Our weekly roundup of news found at the intersection of media, politics, policy and technology, from the Shorenstein Center and from around the web.
This Week at the Shorenstein Center
Reporting on the Environment in Trump’s America. Juliet Eilperin, senior national affairs correspondent, and Chris Mooney, energy and environment reporter, both of The Washington Post, discussed what may lie ahead for climate, energy and science policy and reporting under the Trump administration at an event hosted by the Shorenstein Center and the Belfer Center for Science and International Affairs. Read a summary in Harvard Magazine.
News from Our Faculty, Fellows and Students
6 Things Journalists Can Do to Win Back Trust. Steve Jarding, Lecturer in Public Policy, discusses measures the media can take to correct perceptions of bias.
Moves to Loosen Regulation of Wall Street. Robert Lenzner, spring 2014 fellow, warns in a New York Times letter that repeal of the Dodd-Frank Act would encourage conditions leading to another financial crisis. Lenzner wrote about financial risk and media coverage in his Shorenstein Center paper, Reporting on the 2008 Financial Crisis, and the Next One.
Why Saying ‘Radical Islamic Terrorism’ Isn’t Enough. Rick Stengel, current Walter Shorenstein Media and Democracy Fellow, critiques the Trump administration’s approach to confronting terrorism, and writes that “radical Islamic extremism” is a harmful term because the U.S.’s Islamic allies do not consider ISIS to be representative of their religion.
5 Reasons Why #DeleteUber ‘Worked.’ HKS student Reilly Kiernan explains why Uber and Lyft joining the political fray was good business, and what activists can learn from it.
Leaks and Whistleblowing
- Flynn resignation shows leaks under Trump are working. Keep ‘em coming. From Columbia Journalism Review.
- How leaks and investigative journalists led to Flynn’s resignation, from CNN.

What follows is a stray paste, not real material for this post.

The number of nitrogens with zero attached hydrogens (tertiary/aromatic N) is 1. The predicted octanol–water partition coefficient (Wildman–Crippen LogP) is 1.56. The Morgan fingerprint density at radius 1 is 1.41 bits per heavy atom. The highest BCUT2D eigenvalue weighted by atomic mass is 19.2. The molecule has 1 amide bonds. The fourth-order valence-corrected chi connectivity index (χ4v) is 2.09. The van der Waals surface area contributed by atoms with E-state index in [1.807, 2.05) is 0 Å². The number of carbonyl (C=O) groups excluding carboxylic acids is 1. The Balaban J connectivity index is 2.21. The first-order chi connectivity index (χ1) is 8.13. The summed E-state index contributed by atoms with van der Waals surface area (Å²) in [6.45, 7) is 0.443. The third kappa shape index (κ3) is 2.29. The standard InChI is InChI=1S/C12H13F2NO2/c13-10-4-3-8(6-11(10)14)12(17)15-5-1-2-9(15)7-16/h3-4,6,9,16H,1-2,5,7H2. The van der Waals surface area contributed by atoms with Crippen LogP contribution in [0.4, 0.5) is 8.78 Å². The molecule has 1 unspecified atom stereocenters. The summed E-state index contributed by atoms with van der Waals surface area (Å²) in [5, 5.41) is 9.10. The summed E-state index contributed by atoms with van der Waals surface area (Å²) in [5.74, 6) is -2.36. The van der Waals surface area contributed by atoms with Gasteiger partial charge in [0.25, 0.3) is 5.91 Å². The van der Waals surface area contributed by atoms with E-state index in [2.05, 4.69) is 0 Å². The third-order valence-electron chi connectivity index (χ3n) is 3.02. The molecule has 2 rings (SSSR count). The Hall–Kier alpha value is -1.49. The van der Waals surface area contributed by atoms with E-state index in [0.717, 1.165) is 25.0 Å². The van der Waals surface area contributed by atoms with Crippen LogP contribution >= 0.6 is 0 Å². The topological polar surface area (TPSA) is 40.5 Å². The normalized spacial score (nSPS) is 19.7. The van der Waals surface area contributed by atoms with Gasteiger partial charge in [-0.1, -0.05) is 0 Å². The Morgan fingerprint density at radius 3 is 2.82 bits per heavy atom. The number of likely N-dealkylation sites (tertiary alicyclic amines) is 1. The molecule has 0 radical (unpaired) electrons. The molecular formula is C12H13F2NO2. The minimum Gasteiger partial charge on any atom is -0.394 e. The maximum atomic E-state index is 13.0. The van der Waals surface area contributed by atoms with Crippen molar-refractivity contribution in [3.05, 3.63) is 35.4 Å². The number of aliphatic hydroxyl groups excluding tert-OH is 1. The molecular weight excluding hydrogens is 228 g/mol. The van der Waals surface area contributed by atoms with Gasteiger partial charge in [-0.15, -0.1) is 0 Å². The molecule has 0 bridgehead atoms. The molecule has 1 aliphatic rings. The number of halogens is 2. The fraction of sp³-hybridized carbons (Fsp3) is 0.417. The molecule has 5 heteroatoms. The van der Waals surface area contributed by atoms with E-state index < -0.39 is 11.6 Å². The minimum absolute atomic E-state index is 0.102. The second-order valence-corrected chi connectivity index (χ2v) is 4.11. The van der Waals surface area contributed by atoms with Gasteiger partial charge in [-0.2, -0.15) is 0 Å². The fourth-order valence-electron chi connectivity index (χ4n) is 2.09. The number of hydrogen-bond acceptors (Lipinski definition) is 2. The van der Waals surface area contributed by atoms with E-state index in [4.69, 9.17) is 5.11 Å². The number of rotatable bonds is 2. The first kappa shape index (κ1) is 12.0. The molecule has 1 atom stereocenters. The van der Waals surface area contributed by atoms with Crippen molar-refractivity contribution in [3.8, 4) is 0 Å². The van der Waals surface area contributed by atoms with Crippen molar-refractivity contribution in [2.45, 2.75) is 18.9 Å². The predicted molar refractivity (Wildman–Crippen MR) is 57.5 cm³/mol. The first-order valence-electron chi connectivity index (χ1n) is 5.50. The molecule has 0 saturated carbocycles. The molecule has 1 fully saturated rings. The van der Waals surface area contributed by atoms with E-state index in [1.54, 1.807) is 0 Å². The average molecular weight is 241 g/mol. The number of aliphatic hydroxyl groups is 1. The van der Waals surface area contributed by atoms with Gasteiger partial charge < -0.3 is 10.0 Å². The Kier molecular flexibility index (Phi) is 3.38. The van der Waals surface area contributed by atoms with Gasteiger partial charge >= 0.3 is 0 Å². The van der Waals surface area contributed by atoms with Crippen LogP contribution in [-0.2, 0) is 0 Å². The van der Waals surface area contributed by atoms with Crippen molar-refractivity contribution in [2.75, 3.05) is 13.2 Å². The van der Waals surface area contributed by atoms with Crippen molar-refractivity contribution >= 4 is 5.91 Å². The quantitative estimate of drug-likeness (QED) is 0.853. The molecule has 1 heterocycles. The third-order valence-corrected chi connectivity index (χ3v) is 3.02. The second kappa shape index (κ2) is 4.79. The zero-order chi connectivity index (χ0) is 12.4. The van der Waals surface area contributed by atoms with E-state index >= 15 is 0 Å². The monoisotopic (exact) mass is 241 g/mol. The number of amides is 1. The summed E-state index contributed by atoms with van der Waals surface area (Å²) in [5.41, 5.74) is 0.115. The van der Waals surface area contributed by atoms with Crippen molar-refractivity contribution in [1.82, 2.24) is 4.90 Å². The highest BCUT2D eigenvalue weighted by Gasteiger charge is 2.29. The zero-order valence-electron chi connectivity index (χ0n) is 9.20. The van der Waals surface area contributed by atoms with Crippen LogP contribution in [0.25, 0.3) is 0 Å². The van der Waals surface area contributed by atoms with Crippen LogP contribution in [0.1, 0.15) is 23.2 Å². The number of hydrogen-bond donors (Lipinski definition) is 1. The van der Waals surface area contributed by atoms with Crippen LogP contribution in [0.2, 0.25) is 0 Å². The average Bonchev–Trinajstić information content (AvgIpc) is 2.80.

- Edward Snowden’s New Job: Protecting Reporters from Spies, from from Wired.
- UK journalists who obtain leaked official material could be sent to prison under new proposals, from The Telegraph.
The Trump Administration and the Media
- The media IS the opposition party, from Axios.
- All Joking Aside, Here’s How Sean Spicer Is Shaking Up the White House Press Briefing, from The New York Times.
- Trump is managing the press corps to avoid tough questions, from Poynter.
- Reporters turn on each other over Trump, from Politico.
- Journalists see Trump as a threat to their careers, and calling, from Columbia Journalism Review.
- Have TV media had their fill of Kellyanne? From Politico.
- How Donald Trump Launched A New Golden Age For Cable TV, from BuzzFeed News.
- In a chaotic presidency, Civics 101 is giving listeners a reintroduction to how the U.S. government works, from Nieman Lab.
Resources for Local Newsrooms
- Local News Lab relaunches its site, with new guides for local newsrooms on newsletters, events, and more, from Nieman Lab.
- We’re launching a newsletter conversation about the future of local news, from Poynter.
- Facebook appeals to Texas reporters during local journalism roadshow, from Columbia Journalism Review.
- Facebook is beginning to reach out to local newsrooms, from Poynter.
- Newsonomics: The new Knight-Lenfest initiative gives a kick in the pants to America’s metro newspapers, from Nieman Lab.
- ‘Drop dead, media!’ Trump fans yelled — then bought the local papers, from The Washington Post.
Fact-Checking and Tech
- Expanding Fact Checking at Google, from Google.
- Getting automated fact-checking from science fiction to reality, from Poynter.
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